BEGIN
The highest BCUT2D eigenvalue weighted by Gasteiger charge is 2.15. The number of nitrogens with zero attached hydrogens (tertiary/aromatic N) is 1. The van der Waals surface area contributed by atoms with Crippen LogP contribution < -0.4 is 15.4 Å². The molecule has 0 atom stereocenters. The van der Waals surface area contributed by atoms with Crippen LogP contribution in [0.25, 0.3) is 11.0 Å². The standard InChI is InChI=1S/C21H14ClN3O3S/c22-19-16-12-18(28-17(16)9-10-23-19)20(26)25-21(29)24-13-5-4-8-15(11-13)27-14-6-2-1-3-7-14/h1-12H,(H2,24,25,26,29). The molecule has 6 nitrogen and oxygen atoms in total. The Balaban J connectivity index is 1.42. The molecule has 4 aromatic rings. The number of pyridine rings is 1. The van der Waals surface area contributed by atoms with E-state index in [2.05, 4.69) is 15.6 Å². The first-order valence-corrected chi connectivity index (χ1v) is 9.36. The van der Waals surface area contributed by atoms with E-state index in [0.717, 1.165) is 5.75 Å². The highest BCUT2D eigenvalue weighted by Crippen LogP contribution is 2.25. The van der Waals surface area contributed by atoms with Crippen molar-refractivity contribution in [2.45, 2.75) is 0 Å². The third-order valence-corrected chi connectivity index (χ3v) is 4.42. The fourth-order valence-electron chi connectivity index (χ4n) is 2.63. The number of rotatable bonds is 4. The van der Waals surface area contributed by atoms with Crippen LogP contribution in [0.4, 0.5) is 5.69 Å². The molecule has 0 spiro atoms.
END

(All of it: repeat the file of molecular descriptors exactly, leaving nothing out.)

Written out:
The highest BCUT2D eigenvalue weighted by Gasteiger charge is 2.15. The number of nitrogens with zero attached hydrogens (tertiary/aromatic N) is 1. The van der Waals surface area contributed by atoms with Crippen LogP contribution < -0.4 is 15.4 Å². The molecule has 0 atom stereocenters. The van der Waals surface area contributed by atoms with Crippen LogP contribution in [0.25, 0.3) is 11.0 Å². The standard InChI is InChI=1S/C21H14ClN3O3S/c22-19-16-12-18(28-17(16)9-10-23-19)20(26)25-21(29)24-13-5-4-8-15(11-13)27-14-6-2-1-3-7-14/h1-12H,(H2,24,25,26,29). The molecule has 6 nitrogen and oxygen atoms in total. The Balaban J connectivity index is 1.42. The molecule has 4 aromatic rings. The number of pyridine rings is 1. The van der Waals surface area contributed by atoms with E-state index in [2.05, 4.69) is 15.6 Å². The first-order valence-corrected chi connectivity index (χ1v) is 9.36. The van der Waals surface area contributed by atoms with E-state index in [0.717, 1.165) is 5.75 Å². The highest BCUT2D eigenvalue weighted by Crippen LogP contribution is 2.25. The van der Waals surface area contributed by atoms with Crippen molar-refractivity contribution in [2.45, 2.75) is 0 Å². The third-order valence-corrected chi connectivity index (χ3v) is 4.42. The fourth-order valence-electron chi connectivity index (χ4n) is 2.63. The number of rotatable bonds is 4. The van der Waals surface area contributed by atoms with Crippen LogP contribution in [0.4, 0.5) is 5.69 Å². The molecule has 0 spiro atoms.